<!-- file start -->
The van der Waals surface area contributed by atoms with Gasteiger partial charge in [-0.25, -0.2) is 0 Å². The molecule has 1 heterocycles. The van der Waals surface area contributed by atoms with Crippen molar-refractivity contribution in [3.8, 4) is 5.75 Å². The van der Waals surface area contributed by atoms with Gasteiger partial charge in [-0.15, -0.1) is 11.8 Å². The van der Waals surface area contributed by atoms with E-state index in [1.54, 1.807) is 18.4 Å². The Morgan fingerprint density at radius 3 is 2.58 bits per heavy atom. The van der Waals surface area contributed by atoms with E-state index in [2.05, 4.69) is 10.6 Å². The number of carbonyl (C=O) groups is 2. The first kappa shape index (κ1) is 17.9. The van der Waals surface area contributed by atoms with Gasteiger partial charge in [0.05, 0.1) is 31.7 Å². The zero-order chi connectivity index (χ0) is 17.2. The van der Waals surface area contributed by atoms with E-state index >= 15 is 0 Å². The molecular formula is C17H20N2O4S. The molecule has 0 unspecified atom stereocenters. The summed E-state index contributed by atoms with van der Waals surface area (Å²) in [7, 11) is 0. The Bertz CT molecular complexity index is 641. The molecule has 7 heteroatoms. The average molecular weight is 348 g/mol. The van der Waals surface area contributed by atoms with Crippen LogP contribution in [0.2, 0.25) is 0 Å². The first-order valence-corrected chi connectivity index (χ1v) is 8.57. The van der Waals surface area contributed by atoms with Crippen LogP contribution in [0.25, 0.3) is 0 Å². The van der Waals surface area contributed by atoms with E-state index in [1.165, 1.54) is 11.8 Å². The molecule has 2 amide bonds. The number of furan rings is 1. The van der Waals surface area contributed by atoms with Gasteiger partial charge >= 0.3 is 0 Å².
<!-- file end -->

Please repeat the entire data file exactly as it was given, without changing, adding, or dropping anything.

The van der Waals surface area contributed by atoms with Gasteiger partial charge in [-0.25, -0.2) is 0 Å². The molecule has 1 heterocycles. The van der Waals surface area contributed by atoms with Crippen molar-refractivity contribution in [3.8, 4) is 5.75 Å². The van der Waals surface area contributed by atoms with Gasteiger partial charge in [-0.15, -0.1) is 11.8 Å². The van der Waals surface area contributed by atoms with E-state index in [1.54, 1.807) is 18.4 Å². The Morgan fingerprint density at radius 3 is 2.58 bits per heavy atom. The van der Waals surface area contributed by atoms with E-state index in [2.05, 4.69) is 10.6 Å². The number of carbonyl (C=O) groups is 2. The first kappa shape index (κ1) is 17.9. The van der Waals surface area contributed by atoms with Gasteiger partial charge in [0.05, 0.1) is 31.7 Å². The zero-order chi connectivity index (χ0) is 17.2. The van der Waals surface area contributed by atoms with E-state index >= 15 is 0 Å². The molecular formula is C17H20N2O4S. The molecule has 0 unspecified atom stereocenters. The summed E-state index contributed by atoms with van der Waals surface area (Å²) in [7, 11) is 0. The Bertz CT molecular complexity index is 641. The molecule has 7 heteroatoms. The average molecular weight is 348 g/mol. The van der Waals surface area contributed by atoms with Crippen LogP contribution in [0.2, 0.25) is 0 Å². The first-order valence-corrected chi connectivity index (χ1v) is 8.57. The van der Waals surface area contributed by atoms with Crippen LogP contribution in [0.25, 0.3) is 0 Å². The van der Waals surface area contributed by atoms with E-state index in [1.165, 1.54) is 11.8 Å². The molecule has 2 amide bonds. The number of furan rings is 1. The van der Waals surface area contributed by atoms with Gasteiger partial charge >= 0.3 is 0 Å².